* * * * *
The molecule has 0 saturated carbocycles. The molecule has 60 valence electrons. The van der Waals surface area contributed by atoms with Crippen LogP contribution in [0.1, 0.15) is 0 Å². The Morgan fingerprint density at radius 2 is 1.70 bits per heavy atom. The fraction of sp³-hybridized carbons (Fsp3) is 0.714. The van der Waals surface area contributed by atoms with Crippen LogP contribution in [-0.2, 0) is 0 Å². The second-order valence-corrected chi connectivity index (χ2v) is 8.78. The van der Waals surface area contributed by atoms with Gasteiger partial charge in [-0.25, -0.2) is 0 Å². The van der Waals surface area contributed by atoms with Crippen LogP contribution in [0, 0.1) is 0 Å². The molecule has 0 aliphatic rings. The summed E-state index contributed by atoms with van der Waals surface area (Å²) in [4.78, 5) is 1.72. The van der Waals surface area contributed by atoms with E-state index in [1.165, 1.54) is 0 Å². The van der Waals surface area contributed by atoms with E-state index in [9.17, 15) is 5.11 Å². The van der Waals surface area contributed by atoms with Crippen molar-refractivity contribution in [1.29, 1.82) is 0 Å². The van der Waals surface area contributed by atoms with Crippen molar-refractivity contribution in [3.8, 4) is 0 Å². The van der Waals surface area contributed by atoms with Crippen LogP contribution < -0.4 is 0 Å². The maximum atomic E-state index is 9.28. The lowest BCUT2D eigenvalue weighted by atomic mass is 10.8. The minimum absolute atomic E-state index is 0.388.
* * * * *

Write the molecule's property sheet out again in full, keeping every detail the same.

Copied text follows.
The molecule has 0 saturated carbocycles. The molecule has 60 valence electrons. The van der Waals surface area contributed by atoms with Crippen LogP contribution in [0.1, 0.15) is 0 Å². The Morgan fingerprint density at radius 2 is 1.70 bits per heavy atom. The fraction of sp³-hybridized carbons (Fsp3) is 0.714. The van der Waals surface area contributed by atoms with Crippen LogP contribution in [-0.2, 0) is 0 Å². The second-order valence-corrected chi connectivity index (χ2v) is 8.78. The van der Waals surface area contributed by atoms with Gasteiger partial charge in [-0.25, -0.2) is 0 Å². The van der Waals surface area contributed by atoms with Crippen LogP contribution in [0, 0.1) is 0 Å². The molecule has 0 aliphatic rings. The summed E-state index contributed by atoms with van der Waals surface area (Å²) in [4.78, 5) is 1.72. The van der Waals surface area contributed by atoms with E-state index in [1.165, 1.54) is 0 Å². The van der Waals surface area contributed by atoms with E-state index in [9.17, 15) is 5.11 Å². The van der Waals surface area contributed by atoms with Crippen molar-refractivity contribution in [1.29, 1.82) is 0 Å². The van der Waals surface area contributed by atoms with Crippen molar-refractivity contribution in [3.8, 4) is 0 Å². The van der Waals surface area contributed by atoms with Crippen LogP contribution < -0.4 is 0 Å². The maximum atomic E-state index is 9.28. The lowest BCUT2D eigenvalue weighted by atomic mass is 10.8. The minimum absolute atomic E-state index is 0.388.